Program encourages fitness
Published 3:58 pm Monday, August 29, 2005
By By LYDIA GRIMES – Features writer
Walking is what Liz Knowles is all about. She thrives on the times she is able to get out and walk, whether it is in the early morning, at her lunchtime or even after work.
Now she is sharing her knowledge of the benefits of walking with members of the YMCA. She has started a new program,"Walk Free," held at 7 p.m. on Mondays at T.R. Miller High School's track. Participants walk for an hour at their own paces.
"Several years ago the Y sent me to this workshop in Mobile," Knowles said. "I think they were ahead of the times. People had not heard as much about the benefits of walking as they have now. I was already a walker and had been a long time. When I was pregnant with my first child 20 years ago, I was worried about the amount of weight I needed to gain. My sister, Vivian Layton, talked to me about the value of walking and I consider that knowledge to be a gift that was shared with me when I needed it."
Knowles said she would like to share her gift with others and let them learn the values of simply walking. That is the reason she came up with the program, "Walk Free."
Knowles said that she calls herself a "streetwalker" because she is known to walk all over town. She has done it for so long people along the way, and other walkers who are out doing the same thing, recognize her and give her a wave as she runs by.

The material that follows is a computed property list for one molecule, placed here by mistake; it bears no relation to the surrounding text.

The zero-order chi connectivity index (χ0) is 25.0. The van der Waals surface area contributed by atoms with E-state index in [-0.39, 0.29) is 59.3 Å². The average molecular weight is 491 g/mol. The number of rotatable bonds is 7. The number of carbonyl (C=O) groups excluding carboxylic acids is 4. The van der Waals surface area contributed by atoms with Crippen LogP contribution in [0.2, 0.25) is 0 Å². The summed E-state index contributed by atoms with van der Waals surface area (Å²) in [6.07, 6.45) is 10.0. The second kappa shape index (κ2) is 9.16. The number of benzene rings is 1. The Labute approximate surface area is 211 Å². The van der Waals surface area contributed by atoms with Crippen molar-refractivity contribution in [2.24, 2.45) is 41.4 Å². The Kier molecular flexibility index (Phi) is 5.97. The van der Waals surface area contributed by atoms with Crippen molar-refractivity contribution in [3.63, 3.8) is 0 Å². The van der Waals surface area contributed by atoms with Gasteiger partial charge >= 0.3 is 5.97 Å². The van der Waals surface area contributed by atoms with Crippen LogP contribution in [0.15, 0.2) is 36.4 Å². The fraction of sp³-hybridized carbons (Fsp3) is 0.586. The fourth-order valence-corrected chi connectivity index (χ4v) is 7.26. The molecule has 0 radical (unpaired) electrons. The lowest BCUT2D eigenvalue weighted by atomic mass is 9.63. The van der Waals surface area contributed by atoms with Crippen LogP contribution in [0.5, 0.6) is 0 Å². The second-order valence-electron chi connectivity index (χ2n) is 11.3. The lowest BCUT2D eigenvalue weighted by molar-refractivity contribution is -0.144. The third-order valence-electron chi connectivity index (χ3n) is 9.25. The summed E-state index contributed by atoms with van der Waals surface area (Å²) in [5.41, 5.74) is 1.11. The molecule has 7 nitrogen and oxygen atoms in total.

Walking is a sport that doesn't require a lot of equipment. A good pair of running shoes is about all one needs to get off the couch and get moving.
Walking can trim the tummy, she said.
Walking is less stressful than running and most people can do some amount of walking.
A study of Amish people in Canada shows these people who shun modern conveniences and power machinery eat the same way they did before World War II. Even though they eat a high fat, high sugar diet they are remarkably fit. Only four percent were obese and 26 percent were overweight. How did they do it? They did it with hard work and lots of foot power. The men average 18,425 steps a day and the women averaged 14,196 steps a day.
For those who are interested in getting into the walking program, Knowles urges them to get involved by contacting the YMCA at 867-9622.